A study that was commissioned by the Danish government identified good locations for 12.4GW of additional offshore wind capacity recently. The designated zones could reportedly accommodate between 12 and 15 wind farms, depending on their size, according to a statement by the Danish Energy, Utilities, and Climate Ministry.
In this context, Lars Christian Lilleholt, Minister of Energy, Utilities, and Climate, commented on the findings that Denmark had good conditions for offshore wind and it could help cover the need for green electricity in many other countries, not just at home. He also highlighted that future offshore wind plans would not involve subsidies. And, added that the North Sea needed to be developed into a global leading area for offshore wind, where they did not support the turbines.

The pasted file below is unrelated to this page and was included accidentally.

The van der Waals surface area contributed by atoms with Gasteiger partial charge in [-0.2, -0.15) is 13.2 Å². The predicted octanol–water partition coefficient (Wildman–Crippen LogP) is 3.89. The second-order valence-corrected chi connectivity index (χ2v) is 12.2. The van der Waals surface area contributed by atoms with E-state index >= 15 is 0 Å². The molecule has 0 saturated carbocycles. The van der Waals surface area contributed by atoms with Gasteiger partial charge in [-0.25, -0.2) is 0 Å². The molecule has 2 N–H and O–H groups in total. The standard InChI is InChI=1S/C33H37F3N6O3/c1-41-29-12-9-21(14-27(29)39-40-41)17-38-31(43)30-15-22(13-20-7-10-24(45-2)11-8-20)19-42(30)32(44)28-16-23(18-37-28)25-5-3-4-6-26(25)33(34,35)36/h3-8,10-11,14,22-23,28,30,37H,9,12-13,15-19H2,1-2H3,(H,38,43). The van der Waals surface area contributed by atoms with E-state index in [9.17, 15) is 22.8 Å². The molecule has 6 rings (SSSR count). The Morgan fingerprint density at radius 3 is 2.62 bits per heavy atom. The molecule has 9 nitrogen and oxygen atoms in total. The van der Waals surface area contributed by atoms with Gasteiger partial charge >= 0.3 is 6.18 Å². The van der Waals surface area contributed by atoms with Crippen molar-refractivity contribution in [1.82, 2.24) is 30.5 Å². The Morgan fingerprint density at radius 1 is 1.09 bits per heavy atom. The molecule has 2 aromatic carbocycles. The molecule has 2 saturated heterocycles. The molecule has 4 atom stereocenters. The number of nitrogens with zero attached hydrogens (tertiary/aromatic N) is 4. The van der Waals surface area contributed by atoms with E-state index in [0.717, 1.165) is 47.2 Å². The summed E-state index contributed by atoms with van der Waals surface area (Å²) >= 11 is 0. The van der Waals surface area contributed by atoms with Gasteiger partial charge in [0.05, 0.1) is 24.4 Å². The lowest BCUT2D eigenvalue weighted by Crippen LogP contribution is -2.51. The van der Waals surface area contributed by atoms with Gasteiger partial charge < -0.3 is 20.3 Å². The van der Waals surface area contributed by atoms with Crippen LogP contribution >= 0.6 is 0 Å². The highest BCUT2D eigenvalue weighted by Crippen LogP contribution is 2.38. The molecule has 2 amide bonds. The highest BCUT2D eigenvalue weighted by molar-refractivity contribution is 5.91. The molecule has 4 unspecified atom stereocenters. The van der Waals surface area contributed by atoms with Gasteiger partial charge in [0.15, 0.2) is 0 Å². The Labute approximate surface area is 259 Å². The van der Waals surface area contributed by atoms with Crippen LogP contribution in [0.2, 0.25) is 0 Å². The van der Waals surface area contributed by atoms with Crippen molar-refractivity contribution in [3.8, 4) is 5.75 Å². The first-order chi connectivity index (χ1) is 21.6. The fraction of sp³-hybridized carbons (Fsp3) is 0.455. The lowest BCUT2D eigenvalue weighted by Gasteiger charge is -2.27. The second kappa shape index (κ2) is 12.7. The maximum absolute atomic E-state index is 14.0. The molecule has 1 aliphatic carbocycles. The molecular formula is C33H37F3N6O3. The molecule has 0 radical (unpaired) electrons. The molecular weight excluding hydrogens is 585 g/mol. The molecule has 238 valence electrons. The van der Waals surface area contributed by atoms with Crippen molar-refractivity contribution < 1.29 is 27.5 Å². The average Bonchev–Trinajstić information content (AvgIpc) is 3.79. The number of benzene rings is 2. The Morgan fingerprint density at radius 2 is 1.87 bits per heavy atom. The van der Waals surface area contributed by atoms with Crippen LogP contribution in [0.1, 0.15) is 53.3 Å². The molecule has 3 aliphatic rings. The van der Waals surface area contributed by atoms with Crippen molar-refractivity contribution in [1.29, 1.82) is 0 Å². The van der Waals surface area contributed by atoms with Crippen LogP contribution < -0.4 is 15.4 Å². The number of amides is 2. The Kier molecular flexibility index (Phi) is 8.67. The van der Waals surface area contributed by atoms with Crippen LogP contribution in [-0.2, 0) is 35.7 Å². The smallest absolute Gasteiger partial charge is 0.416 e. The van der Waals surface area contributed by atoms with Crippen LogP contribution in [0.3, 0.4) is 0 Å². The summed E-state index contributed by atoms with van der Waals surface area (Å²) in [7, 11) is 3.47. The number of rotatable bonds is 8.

It is also reported that the Danish government ordered the study last summer after signing its 2018 Energy Agreement, calling for the construction of three 800-MW offshore wind farms. The farms would support the country’s national goal to fully cover its electricity consumption with renewable energy by 2030 and also meet a 50% energy demand with renewables in 2030. Meanwhile, the first of the three would be the Thor project a tender for which would be held in 2019. The plant would reportedly be connected to the grid between 2024 and 2027.